A family in NSW’s Central West say they are lucky to be alive after they were viciously attacked by a “terminator-like” wombat.
Jeanette Ambrose, 78, lives in the bush near Dubbo and regularly interacts with and cares for native animals.
She has been living on the property, known as Daybreak Wildlife Sanctuary, for 40 years and during that time she hand-reared some of the wombats that played the character Fatso on the long-running series A Country Practice.
Jeanette is no stranger to the iconic Aussie marsupial, which is why she was delighted when her daughter Kim, who was in a cabin on the property, called her one morning to tell her there was a wombat wandering around.
But just moments later Jeanette discovered this particular wombat was out for blood.
“He looked up at me and just dived to get past me and I held him for along time while screaming out to Nazarena my 11-year-old great granddaughter ‘not to let him get you’, and then he started biting me,” the 78-year-old told Dubbo Photo News.
“He’d bite pieces of my leg and so she ran to get help, meanwhile he was biting me up to my knees.”
Kim, who was still recovering after recently breaking her ankle, rushed out of her cabin after hearing the screams and found the wombat mauling her mum.
As soon as the animal locked eyes on Kim it rushed and knocked her over before viciously ripping into the back of her legs.
“I shoved my hand down to protect myself, offering him my hand because I knew he was going to keep gouging,” she told the newspaper.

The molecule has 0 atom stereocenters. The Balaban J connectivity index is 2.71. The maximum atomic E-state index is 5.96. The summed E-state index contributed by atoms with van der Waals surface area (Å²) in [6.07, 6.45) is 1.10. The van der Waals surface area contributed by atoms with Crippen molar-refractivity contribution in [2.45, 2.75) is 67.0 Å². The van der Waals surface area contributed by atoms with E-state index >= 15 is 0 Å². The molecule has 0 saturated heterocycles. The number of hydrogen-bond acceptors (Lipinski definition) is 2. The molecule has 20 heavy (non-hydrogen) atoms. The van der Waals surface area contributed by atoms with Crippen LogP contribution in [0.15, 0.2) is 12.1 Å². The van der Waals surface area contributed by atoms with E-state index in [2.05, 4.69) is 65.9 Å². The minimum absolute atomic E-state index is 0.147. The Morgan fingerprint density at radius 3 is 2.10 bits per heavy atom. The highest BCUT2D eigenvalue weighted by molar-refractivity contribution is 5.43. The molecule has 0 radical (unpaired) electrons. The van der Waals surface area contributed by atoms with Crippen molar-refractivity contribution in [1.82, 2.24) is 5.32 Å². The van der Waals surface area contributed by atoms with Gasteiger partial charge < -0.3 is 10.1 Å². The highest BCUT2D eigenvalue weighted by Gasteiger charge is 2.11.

“He was near my femoral artery so I had to have the guts to shove my hand down so then he got my finger and bit down until he exposed the bone.”
By this point, Kim’s daughter Gemma had been woken up and rushed outside in her pyjamas to see what all the commotion was.
After realising her family was under attack from a bloodthirsty beast she sprung into action, grabbing a plank of wood and hitting the wombat in an attempt to save her mum.
Her action succeeded in getting the wombat off Kim, but it meant the marsupial’s attention was now on her.
The animal knocked her over and started biting her legs, thighs and bum, with Gemma saying she was “screaming for my life”.
“It’s like he knew where to bite, he was in for the kill, he was totally in for the kill,” she said.
Jeanette agreed, telling Dubbo Photo News that in that moment they thought they might not make it out alive. She said the wombat was so vicious it would have “bitten our noses off” if it reached their faces.
Kim thought her daughter was going to die as she watched the wombat continue its attack.
Despite having just re-broken her ankle, she hobbled over, grabbed a shove, and hit the wombat.
The animal lunged at Kim, pushing her to the ground. It was at this point that she knew had to do.
“All of a sudden I understood I had to grab him by the ear and head and lie on his back. It was watching Steve Irwin wrestle crocodiles that made me think of it,” she said.
By now Gemma’s husband, who was working inside, had been alerted to the attack, as had one of the neighbours.
The two men helped Kim hold the wombat down as Jeanette ran to grab an axe and put an end to the animal’s reign of terror.
During all the commotion Jeanette’s great granddaughter had called the ambulance and paramedics arrived to help the family.
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Originally published as ‘In for the kill’: Wombat terrorises family